CICLOPS: Cassini Imaging Central Laboratory for OPerationS
Rev 49: Aug 9 - Sep 14 '07

Cassini's journey at Saturn continues with Rev 49, its 50th orbit of the ringed planet. Cassini has a full plate during this more than one-month-long orbit, as the spacecraft observes Saturn, its ring system, and four of its satellites: Titan, Tethys, Rhea, and Iapetus.

Cassini begins Rev49, on August 9 at its farthest distance from Saturn, called apoapsis. At this point, Cassini is 4.2 million km (2.6 million mi) from Saturn. This is the most distant from Saturn Cassini has been since late November 2004. The first week of Rev49 is filled with observations of Saturn's atmosphere. Each 10-hour-long observation is designed to examine cloud motions over a full Saturn day. The observations will allow for better understanding of circulation in the planet's atmosphere.

Following observations on August 16, Cassini will suspend science operations for solar conjunction. During this annual two-week period, Cassini and Saturn will be behind the Sun from the Earth's perspective. This orientation limits communications, as the Sun's upper atmosphere, or corona, increases noise in radio communications between the spacecraft and its operators on Earth. Communication is possible during some parts of solar conjunction, but bandwidth is limited to engineering data during much of this time period.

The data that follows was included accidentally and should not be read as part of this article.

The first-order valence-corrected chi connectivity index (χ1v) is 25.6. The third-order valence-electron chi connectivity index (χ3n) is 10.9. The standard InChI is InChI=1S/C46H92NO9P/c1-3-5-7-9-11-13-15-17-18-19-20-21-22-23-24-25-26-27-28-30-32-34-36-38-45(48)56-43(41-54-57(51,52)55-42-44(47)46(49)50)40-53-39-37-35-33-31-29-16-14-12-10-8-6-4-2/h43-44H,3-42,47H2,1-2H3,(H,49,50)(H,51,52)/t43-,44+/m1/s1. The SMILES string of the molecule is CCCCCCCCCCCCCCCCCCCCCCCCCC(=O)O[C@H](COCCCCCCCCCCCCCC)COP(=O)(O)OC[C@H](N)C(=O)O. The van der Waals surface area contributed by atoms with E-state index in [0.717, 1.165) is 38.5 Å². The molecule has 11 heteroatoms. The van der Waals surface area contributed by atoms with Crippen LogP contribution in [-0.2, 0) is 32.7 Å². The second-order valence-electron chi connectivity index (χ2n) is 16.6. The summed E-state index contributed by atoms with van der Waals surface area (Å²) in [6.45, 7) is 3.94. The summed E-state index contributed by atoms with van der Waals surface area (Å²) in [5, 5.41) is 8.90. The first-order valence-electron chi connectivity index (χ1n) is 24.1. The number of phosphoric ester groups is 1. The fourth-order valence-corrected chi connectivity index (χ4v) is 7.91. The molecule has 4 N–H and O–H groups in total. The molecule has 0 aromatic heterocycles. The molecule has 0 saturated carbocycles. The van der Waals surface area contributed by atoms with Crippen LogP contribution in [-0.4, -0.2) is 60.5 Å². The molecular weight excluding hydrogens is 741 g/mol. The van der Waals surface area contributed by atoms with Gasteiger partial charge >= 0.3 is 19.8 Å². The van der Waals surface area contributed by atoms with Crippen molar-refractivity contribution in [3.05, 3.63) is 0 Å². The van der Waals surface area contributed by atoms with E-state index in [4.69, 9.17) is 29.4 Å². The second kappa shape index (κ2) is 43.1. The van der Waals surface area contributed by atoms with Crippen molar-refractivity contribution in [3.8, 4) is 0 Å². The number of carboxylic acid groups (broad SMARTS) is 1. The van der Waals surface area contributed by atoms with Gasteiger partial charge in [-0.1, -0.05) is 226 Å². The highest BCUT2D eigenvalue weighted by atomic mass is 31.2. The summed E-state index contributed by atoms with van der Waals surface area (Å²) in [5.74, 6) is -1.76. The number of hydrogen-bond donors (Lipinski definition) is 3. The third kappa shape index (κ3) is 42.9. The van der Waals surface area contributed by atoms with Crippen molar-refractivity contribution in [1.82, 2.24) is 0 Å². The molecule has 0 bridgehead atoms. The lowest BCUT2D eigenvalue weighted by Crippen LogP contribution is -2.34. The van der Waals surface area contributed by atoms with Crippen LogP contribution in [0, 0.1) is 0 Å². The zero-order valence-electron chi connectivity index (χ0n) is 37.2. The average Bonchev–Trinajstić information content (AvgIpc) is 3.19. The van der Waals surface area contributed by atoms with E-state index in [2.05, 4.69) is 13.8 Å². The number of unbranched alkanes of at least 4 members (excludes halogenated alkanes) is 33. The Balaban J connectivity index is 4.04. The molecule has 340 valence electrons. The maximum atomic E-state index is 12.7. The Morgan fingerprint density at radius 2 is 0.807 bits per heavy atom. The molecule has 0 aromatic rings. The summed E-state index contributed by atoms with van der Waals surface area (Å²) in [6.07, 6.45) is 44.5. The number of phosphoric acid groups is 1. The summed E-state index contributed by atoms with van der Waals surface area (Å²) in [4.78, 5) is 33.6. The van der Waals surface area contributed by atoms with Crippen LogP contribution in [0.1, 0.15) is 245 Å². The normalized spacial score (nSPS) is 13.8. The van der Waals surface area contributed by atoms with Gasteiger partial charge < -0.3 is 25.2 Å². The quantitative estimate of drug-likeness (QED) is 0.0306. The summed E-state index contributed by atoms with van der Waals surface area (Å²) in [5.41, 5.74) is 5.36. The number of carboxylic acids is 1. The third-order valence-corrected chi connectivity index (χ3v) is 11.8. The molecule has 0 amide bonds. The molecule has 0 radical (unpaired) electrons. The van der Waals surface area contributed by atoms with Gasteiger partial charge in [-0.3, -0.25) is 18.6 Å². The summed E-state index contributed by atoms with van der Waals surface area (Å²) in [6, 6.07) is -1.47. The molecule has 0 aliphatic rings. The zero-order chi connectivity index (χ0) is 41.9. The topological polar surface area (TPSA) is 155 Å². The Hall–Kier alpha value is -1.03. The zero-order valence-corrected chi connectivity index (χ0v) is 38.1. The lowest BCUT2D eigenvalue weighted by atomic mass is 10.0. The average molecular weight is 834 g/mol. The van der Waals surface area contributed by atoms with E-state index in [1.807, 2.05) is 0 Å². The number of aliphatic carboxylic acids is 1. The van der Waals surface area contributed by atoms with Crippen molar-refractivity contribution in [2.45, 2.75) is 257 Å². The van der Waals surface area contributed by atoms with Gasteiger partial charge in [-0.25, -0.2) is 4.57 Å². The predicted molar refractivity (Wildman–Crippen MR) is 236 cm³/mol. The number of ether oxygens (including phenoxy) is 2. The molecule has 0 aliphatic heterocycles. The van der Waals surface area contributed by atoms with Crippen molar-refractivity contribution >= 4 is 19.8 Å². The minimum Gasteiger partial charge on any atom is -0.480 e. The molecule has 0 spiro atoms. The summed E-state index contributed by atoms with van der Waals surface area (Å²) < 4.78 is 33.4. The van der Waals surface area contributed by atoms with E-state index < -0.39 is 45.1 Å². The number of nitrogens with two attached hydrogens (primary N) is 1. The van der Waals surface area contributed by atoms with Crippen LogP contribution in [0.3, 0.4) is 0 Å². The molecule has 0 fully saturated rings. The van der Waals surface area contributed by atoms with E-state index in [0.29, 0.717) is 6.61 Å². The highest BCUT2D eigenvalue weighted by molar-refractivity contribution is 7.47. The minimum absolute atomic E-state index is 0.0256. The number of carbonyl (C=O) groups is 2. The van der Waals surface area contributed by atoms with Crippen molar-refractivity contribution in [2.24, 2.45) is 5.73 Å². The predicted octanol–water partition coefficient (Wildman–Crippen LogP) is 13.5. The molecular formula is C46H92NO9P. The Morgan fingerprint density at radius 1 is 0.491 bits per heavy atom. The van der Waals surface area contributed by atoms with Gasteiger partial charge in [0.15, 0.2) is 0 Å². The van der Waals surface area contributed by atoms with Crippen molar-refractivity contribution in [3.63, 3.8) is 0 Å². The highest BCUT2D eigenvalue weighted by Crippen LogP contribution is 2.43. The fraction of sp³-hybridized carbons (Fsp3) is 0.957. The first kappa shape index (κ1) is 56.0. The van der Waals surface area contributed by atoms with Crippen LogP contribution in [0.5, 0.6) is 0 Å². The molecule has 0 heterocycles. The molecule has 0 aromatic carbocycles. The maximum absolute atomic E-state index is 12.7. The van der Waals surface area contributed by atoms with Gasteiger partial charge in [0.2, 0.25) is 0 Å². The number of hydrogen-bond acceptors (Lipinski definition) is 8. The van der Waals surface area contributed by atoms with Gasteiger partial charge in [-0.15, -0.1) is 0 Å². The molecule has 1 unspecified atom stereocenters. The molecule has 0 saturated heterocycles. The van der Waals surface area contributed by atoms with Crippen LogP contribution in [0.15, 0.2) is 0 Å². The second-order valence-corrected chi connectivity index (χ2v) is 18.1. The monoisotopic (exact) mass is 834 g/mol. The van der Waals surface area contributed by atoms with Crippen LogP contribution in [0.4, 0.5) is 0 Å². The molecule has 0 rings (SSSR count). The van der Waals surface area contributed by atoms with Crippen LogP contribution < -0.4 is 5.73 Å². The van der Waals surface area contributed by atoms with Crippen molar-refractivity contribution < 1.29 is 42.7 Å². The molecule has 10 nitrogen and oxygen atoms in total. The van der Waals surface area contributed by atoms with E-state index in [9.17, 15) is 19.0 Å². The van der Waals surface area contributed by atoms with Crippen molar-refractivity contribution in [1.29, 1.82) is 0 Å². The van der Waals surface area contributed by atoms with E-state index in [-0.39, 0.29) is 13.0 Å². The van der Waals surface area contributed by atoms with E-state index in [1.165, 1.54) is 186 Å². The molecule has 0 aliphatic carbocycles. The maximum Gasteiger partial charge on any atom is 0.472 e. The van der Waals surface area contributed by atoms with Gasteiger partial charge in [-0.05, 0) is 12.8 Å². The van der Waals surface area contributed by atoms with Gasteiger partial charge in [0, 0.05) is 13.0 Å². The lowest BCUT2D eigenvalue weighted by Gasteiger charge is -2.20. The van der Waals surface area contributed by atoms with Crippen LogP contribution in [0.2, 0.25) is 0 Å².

Science operations resume shortly before Cassini reaches periapse, the closest point to Saturn in its orbit, on August 29. Cassini's closest approach distance to Saturn during Rev49 will be 320,000 km (200,000 km). The first observation after solar conjunction will be a movie of the F ring as part of a ride-along observation with the Composite Infrared Spectrometer (CIRS). Also on August 29, Cassini encounters the icy moon Tethys at distance of 52,600 km (32,700 mi). This encounter will provide an opportunity to image the Odysseus impact basin at resolutions better than 500 meters (1,640 feet) per pixel. Researchers can use these observations to calculate the age of the impact from the number of smaller impact craters that lie within the basin. Additional images will be obtained of Tethys' leading hemisphere and the area around Odysseus, which is chock-full of secondary impacts (craters formed by falling material excavated by the Odysseus impact). The observation plan includes three mosaics, providing an opportunity for stereo coverage over Odysseus basin.